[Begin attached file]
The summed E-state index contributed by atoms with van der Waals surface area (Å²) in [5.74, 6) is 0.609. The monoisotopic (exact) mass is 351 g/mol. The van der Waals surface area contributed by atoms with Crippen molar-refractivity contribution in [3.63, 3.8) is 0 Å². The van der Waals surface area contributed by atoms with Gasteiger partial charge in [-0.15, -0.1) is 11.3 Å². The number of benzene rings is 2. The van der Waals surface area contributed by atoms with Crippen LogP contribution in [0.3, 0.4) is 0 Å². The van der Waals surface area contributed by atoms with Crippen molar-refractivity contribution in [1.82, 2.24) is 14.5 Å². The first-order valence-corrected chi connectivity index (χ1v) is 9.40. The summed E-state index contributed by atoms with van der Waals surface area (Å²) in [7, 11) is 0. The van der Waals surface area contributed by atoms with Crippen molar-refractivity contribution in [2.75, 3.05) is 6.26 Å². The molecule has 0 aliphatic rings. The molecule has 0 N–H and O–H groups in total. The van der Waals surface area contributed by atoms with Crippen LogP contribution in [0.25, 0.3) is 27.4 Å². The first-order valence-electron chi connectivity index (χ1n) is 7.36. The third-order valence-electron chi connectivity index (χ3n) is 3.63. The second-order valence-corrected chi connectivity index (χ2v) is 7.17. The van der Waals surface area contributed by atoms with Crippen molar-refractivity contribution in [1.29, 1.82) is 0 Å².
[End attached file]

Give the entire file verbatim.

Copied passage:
The summed E-state index contributed by atoms with van der Waals surface area (Å²) in [5.74, 6) is 0.609. The monoisotopic (exact) mass is 351 g/mol. The van der Waals surface area contributed by atoms with Crippen molar-refractivity contribution in [3.63, 3.8) is 0 Å². The van der Waals surface area contributed by atoms with Gasteiger partial charge in [-0.15, -0.1) is 11.3 Å². The number of benzene rings is 2. The van der Waals surface area contributed by atoms with Crippen LogP contribution in [0.3, 0.4) is 0 Å². The van der Waals surface area contributed by atoms with Crippen molar-refractivity contribution in [1.82, 2.24) is 14.5 Å². The first-order valence-corrected chi connectivity index (χ1v) is 9.40. The summed E-state index contributed by atoms with van der Waals surface area (Å²) in [7, 11) is 0. The van der Waals surface area contributed by atoms with Crippen molar-refractivity contribution in [2.75, 3.05) is 6.26 Å². The molecule has 0 aliphatic rings. The molecule has 0 N–H and O–H groups in total. The van der Waals surface area contributed by atoms with Crippen LogP contribution in [0.25, 0.3) is 27.4 Å². The first-order valence-electron chi connectivity index (χ1n) is 7.36. The third-order valence-electron chi connectivity index (χ3n) is 3.63. The second-order valence-corrected chi connectivity index (χ2v) is 7.17. The van der Waals surface area contributed by atoms with Crippen molar-refractivity contribution in [1.29, 1.82) is 0 Å².